Remember you make the world you want to live in. Keep up that behaviour and one day it will be your child or your sister or mother or grandchild who receives the unfair treatment you just flung at my incredible extra-ordinary joyous unselfish hard working wonder nurses.
4)If the dog has a chip in our system, we contact the owner straight away.
4b)If the dog is not in the system, we cannot admit it as to do so effectively makes the person who found the dog commit a crime. We also in our own small building simply do not have the physical space to house stray pets.
5)If the chip is not in our system-we give you a small card written with the all the contact details of the Ranger and RSPCA Pound. We would like to be able to write the microchip number on it but the law is not clear on whether this is a breach of privacy.
6)We ask you to ring the Ranger and organise with them for the next steps.
7) What we will also now start to do is take a photo of the pet and upload it as soon as possible onto both Lost and Found sites for the Illawarra as that can speed up rehoming. To do this we need permission to join these Lists. I put in a request to one forum last week but have not received an authorisation as yet. It would be nice if this permission could be activated by the list administrators. (On Feb 13th, we applied and we were given prompt access to one of the larger Forums. We also applied and have joined several other Lost Found forums we discovered were also open to new members).
Finally, to correct yet another falsehood on social media-An administrator of a Forum for lost dogs -a forum that does Great work-stated that we threaten to take people to court who mention our clinic. Complete falsehood. We would ask that admin person to go back to the person who misinformed them about our clinic, (not for the first time), and suggest she refrain from telling the admin staff any more defamatory falsehoods about our clinic.
It would seem whatever vets do we are the target for unacceptable abuse. One rural vet clinic with a larger floorspace clinic wrote to me sharing their experiences with strays: “On a personal level, we had a very frustrating time over the Christmas holidays with strays as legally you can’t accept them (but we do). The incidence of abuse from owners as they come to collect the animal is increasing, and we are lucky if we get thanked, even if we have gone out of hours to accept and then return the stray. I too only house them in a separate kennel section as I don’t want them near any hospital patients. The biggest difficulty for everyone is the incredibly lax regulations attached to the Companion Animals Act. They are so vague that even Local Government do not know how to interpret them, whilst vets seem to know that on paper they shouldn’t do certain things but on a practical level they do otherwise they face a barrage of abuse from the public and clients. The general public has no idea that vet clinics do not get paid a cent for the time that they accept, scan, investigate, make phone calls, house, feed, walk, clean etc every stray. We can not ask for anything from Council or the owner………….. when they collect the animal. If you send the animal straight to the ranger you get abused too – Can’t win.”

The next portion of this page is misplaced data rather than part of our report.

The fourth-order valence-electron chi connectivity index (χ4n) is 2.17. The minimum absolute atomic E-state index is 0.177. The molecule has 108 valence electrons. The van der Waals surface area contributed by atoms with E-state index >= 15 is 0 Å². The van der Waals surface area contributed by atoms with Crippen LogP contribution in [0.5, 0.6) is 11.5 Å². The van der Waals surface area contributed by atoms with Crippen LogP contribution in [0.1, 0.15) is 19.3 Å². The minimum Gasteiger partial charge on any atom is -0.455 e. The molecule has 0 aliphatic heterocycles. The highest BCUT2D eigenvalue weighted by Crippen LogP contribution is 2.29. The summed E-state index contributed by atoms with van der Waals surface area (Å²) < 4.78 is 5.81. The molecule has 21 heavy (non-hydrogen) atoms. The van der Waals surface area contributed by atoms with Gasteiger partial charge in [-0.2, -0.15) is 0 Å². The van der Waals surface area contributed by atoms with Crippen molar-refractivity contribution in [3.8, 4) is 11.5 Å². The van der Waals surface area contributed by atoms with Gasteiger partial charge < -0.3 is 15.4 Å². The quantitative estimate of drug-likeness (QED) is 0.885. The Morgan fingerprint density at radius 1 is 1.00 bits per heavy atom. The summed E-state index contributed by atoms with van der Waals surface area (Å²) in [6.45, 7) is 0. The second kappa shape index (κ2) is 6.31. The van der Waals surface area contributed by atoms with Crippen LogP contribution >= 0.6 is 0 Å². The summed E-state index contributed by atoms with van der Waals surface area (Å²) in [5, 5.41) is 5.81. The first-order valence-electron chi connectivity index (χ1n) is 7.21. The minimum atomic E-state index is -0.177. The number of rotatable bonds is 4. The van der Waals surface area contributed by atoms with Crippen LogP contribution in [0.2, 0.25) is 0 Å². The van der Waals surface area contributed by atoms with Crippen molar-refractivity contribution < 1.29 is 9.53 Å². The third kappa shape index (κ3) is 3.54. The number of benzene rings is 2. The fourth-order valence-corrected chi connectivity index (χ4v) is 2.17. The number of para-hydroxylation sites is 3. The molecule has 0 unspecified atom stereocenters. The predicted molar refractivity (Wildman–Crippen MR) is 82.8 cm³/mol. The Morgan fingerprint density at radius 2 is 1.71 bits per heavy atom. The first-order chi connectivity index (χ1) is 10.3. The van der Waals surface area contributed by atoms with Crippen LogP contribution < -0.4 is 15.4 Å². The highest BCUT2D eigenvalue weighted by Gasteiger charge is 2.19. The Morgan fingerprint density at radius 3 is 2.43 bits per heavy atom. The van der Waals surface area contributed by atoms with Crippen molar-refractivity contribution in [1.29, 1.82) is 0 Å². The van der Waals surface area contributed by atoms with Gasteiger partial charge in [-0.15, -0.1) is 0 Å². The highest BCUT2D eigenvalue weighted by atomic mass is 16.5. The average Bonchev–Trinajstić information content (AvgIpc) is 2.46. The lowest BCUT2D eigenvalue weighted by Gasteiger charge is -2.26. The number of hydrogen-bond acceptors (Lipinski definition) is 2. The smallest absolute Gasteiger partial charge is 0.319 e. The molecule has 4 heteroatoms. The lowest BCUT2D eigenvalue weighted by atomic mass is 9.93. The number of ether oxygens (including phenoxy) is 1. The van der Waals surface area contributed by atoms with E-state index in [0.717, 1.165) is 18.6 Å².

Vets can have multiple stray pets present in a day-each needing a dedicated 20mins of a staff member’s time – turn that into your own small place of work needing to find time to suddenly set aside 20mins, multiple times a day, to deal with something you don’t have the legal right or space or staff to deal with and esp when said person is highly impatient with your workmates. Translate that scenario into Your workplace and see how it would feel and how You would like that to happen to You on a regular basis… Then add in the stress of social media calling you uncaring-Not such a nice feeling is it? -SO DON’T DO IT TO VET STAFF.
Remember next time -when you go to vent or join a hate mob -so as to call someone uncaring, money grabbing, selfish, and all because that hard working busy person hasn’t stopped and dropped everything they are working on, just so an unknown person-often simmering with unjustified impatience, has come unasked in a workplace to demand a service not provided by the workplace -Just Remember there is a human being at the end of your nastiness. A human being who doesn’t need the grief generated by your knee-jerk response to one side of a story. Think how you would feel if your story had one side only…Think and maybe, just maybe we all might get a better world to live in both physically and virtually.
Moving on: How can we make this situation better for all in the Shellharbour Region?
There is actually a very simple solution in 2018.
Our City doesn’t need a Dog Pound as such. The mass update of microchipping means the vast number of pets can be tracked back to an owner in hours. The RSPCA shelter does a great job for the small number of cases where an owner can’t be found within hours.
What our City needs is a small number of holding pens similar to the RSPCA one-way drop off pen system. The pens don’t need to flash-just dog escape proof and easily cleaned. The pens should be somewhere near the City Centre -perhaps the much-maligned HUB has a spare bit of land a small brick 3-pen building could be erected?
Dogs can be dropped off directly to these pens.
Council Rangers inspect the pens on a regular basis but there can also be security motion sensor cameras that send a text to an on-duty Ranger that a pet has entered a pen. If situated near to Council chambers, then a large amount of petrol would be saved as the Rangers are not driving around the city to collect pets-they are now mostly in one area and ready for transport to the RSPCA. That is an eco and financial saving for Council and could put SH City to the forefront of forward thinking on animal management.
There could be a live stream camera in the building so an owner of a lost dog can log in, check if their pet is there and also contact the ranger to organise their pet’s release.
If the pens are used after hours for Council-owners could call the Ranger but there would be an A/H call out fee-the funds from which go back into maintaining the pens or employing staff. Additionally, work- for -the -dole animal lovers could be on a list that would allow them to use an electronic key lock to the pens, (like many hotels/apartments now have) where they scan the pet to return to an owner who provides proof of id and the correct pet identification paperwork.
We need to move away from a system that does not work and find simple solutions that do-and Holding Pens Not Pounds in the City is one place to start.
Dr Aine Seavers-Small Family Business Owner, Local Employer, Mother, Wife, Boss and Veterinary Surgeon.